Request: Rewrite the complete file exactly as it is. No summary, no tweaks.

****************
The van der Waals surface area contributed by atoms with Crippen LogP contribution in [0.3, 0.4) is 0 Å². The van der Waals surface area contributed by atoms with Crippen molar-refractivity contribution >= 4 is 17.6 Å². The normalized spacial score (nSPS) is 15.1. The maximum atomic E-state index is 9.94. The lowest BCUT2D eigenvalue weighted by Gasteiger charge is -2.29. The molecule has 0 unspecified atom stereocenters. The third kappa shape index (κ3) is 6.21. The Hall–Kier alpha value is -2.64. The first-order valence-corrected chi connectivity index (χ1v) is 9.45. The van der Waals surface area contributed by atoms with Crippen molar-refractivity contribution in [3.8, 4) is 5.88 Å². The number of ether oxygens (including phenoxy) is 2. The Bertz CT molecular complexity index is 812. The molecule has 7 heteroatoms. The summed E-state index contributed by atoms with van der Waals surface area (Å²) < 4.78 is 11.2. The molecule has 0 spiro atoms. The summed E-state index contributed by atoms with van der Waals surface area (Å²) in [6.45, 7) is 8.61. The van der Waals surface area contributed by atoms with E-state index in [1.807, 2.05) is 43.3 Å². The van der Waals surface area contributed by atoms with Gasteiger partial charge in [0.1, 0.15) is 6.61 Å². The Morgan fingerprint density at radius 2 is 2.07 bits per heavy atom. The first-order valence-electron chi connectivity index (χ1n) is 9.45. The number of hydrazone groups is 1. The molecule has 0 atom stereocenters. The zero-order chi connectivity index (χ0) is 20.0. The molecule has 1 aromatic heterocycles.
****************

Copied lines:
The van der Waals surface area contributed by atoms with Crippen LogP contribution in [0.3, 0.4) is 0 Å². The van der Waals surface area contributed by atoms with Crippen molar-refractivity contribution >= 4 is 17.6 Å². The normalized spacial score (nSPS) is 15.1. The maximum atomic E-state index is 9.94. The lowest BCUT2D eigenvalue weighted by Gasteiger charge is -2.29. The molecule has 0 unspecified atom stereocenters. The third kappa shape index (κ3) is 6.21. The Hall–Kier alpha value is -2.64. The first-order valence-corrected chi connectivity index (χ1v) is 9.45. The van der Waals surface area contributed by atoms with Crippen molar-refractivity contribution in [3.8, 4) is 5.88 Å². The number of ether oxygens (including phenoxy) is 2. The Bertz CT molecular complexity index is 812. The molecule has 7 heteroatoms. The summed E-state index contributed by atoms with van der Waals surface area (Å²) < 4.78 is 11.2. The molecule has 0 spiro atoms. The summed E-state index contributed by atoms with van der Waals surface area (Å²) in [6.45, 7) is 8.61. The van der Waals surface area contributed by atoms with E-state index in [1.807, 2.05) is 43.3 Å². The van der Waals surface area contributed by atoms with Gasteiger partial charge in [0.1, 0.15) is 6.61 Å². The Morgan fingerprint density at radius 2 is 2.07 bits per heavy atom. The first-order valence-electron chi connectivity index (χ1n) is 9.45. The number of hydrazone groups is 1. The molecule has 0 atom stereocenters. The zero-order chi connectivity index (χ0) is 20.0. The molecule has 1 aromatic heterocycles.